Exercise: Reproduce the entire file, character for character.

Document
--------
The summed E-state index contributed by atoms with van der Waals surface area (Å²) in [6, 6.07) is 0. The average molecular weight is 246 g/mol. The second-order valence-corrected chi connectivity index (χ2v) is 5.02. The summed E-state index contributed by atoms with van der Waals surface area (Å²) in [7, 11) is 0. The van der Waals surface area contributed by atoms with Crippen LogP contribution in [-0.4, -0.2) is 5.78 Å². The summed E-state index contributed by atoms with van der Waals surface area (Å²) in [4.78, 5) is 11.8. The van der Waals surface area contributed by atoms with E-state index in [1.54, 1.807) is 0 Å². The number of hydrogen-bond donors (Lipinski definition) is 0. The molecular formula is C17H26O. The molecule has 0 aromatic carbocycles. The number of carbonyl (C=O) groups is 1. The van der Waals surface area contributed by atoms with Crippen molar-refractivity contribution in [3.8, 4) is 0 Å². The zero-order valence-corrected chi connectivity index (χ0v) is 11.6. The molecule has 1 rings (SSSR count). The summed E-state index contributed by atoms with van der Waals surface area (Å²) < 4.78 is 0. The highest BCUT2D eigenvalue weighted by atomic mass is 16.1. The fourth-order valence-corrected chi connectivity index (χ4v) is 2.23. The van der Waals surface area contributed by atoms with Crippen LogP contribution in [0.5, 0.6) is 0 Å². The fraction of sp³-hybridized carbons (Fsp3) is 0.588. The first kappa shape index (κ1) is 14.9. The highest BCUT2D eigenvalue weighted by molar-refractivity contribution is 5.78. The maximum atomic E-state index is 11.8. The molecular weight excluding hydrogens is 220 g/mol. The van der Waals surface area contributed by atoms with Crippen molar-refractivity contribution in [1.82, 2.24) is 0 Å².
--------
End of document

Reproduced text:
The summed E-state index contributed by atoms with van der Waals surface area (Å²) in [6, 6.07) is 0. The average molecular weight is 246 g/mol. The second-order valence-corrected chi connectivity index (χ2v) is 5.02. The summed E-state index contributed by atoms with van der Waals surface area (Å²) in [7, 11) is 0. The van der Waals surface area contributed by atoms with Crippen LogP contribution in [-0.4, -0.2) is 5.78 Å². The summed E-state index contributed by atoms with van der Waals surface area (Å²) in [4.78, 5) is 11.8. The van der Waals surface area contributed by atoms with E-state index in [1.54, 1.807) is 0 Å². The number of hydrogen-bond donors (Lipinski definition) is 0. The molecular formula is C17H26O. The molecule has 0 aromatic carbocycles. The number of carbonyl (C=O) groups is 1. The van der Waals surface area contributed by atoms with Crippen molar-refractivity contribution in [3.8, 4) is 0 Å². The zero-order valence-corrected chi connectivity index (χ0v) is 11.6. The molecule has 1 rings (SSSR count). The summed E-state index contributed by atoms with van der Waals surface area (Å²) < 4.78 is 0. The highest BCUT2D eigenvalue weighted by atomic mass is 16.1. The fourth-order valence-corrected chi connectivity index (χ4v) is 2.23. The van der Waals surface area contributed by atoms with Crippen LogP contribution in [0.5, 0.6) is 0 Å². The fraction of sp³-hybridized carbons (Fsp3) is 0.588. The first kappa shape index (κ1) is 14.9. The highest BCUT2D eigenvalue weighted by molar-refractivity contribution is 5.78. The maximum atomic E-state index is 11.8. The molecular weight excluding hydrogens is 220 g/mol. The van der Waals surface area contributed by atoms with Crippen molar-refractivity contribution in [1.82, 2.24) is 0 Å².